| Ways of quoting Japanese-English translations || Jan 27, 2006 |
Sergio Juarez Garcia wrote:
It isn't so clear for me as yet, because characters are not units of meaning in Japanese as words (including these last ones compounds of one till x kanji). So I don't think it would be right.
I am not sure what you mean by "being right", but here is what I think:
If I understand your problem correctly, you have a Japanese text, that needs translation into English, and you need to quote (set the price) for the translation to the client.
(If you already have done the translation, and have not agreed on the pricing with the client beforehand, you may be in trouble, but that is another story.)
There are two cases regarding the source material:
1. If the Japanese source text is in hardcopy (fax, book, copy of a document, etc.). then there is no way to count the source text, unless you go ahead and do it by hand (who has the time for that?), so you will have to invoice AFTER the translation is done, based on the target English wordcount, or by the hour, as you agreed with your client.
2. If the Japanese source text is softcopy, meaning: in a file that is editable (Word, txt, etc.) - then there are various tools you can use for automatically counting the Japanese text. Microsoft Word's built-in Count function will do that, too.
When you count Japanese text, you count the characters, not "words" as others already mentioned. This is the standard way, as there is no clear algorithm to find where one word ends and the other starts.
MS Word's Count function will give you the character count. If you use Trados, the analysis function in Trados will also give you the counting results in characters for Japanese text.
You may found it strange, but you should establish your "per character" rate, and get used to using it, because this is the method used most often, and it is generally accepted.
There is a multiplier/divider that usually works for general text translation, and that is 2.5 . (I remember there were discussions about this figure previously in another thread on this forum.) This means you can estimate the target English wordcount by dividing the number of characters in the Japanese source text by 2.5 .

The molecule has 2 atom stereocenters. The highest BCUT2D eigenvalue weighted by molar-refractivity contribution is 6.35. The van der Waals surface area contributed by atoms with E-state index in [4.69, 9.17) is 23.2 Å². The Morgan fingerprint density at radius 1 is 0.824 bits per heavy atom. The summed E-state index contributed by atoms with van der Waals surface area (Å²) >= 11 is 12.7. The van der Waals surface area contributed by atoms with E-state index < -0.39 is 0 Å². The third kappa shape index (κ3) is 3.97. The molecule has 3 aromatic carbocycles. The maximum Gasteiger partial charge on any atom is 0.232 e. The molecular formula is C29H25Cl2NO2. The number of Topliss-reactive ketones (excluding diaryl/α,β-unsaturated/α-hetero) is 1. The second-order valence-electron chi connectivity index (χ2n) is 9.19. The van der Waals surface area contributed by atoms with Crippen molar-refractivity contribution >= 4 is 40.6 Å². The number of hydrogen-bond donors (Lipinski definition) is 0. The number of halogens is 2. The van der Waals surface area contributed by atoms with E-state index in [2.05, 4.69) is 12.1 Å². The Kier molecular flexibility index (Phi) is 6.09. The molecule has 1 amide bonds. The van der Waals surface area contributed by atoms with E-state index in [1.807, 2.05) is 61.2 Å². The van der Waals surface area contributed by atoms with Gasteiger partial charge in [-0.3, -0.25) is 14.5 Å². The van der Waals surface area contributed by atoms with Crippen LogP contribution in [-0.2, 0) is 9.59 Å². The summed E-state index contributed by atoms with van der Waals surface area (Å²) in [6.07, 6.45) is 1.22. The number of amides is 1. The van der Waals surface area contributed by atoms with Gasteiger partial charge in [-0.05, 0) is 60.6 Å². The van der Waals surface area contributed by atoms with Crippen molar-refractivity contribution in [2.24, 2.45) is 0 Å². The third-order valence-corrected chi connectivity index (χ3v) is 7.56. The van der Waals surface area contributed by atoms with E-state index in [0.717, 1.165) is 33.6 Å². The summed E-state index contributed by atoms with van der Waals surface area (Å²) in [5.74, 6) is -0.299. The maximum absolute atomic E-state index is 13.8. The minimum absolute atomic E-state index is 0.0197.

So, if you have a 1000 character long Japanese text, you will end up with approx. 400 English words after the translation.
There are some factors that can change this multiplier somewhat, such as having many katakana words in the text, or many alphanumeric strings (for example English product names, programming code, numbers, sizes for parts, statistics figures for clinical trials, etc.) that will stay the same in the translated text.
You can take some of your past translations and simply compare the number of source characters with the target word count, and see how the ratio works out for you, or for the particular type of texts you are dealing with.
There are some clients (I know at least one agency) that uses a slightly different counting method. They say they count "words" in Japanese text, and they using the figures MS Word would give for a Japanese text under "Words" in the Count window.
This counting method means that each Japanese character is counted as 1, and each continuous string that is written in alphanumeric characters is counted as 1. Here is a sentence as an example:
This would be counted as 18 characters, but only 13 "words" in Word.
So, you have to make sure that the rate you are quoting matches the counting method. In the example above, the more alphanumeric strings you have in the text, the less money you are getting in target word units. Whether it is fair or not, is another issue, the point is that both you and your client have to have a clear understanding on how the text is counted, what count will be the base of billing, and at what rate is used for the billing.
I hope this helps somewhat.
[Edited at 2006-01-27 16:49]
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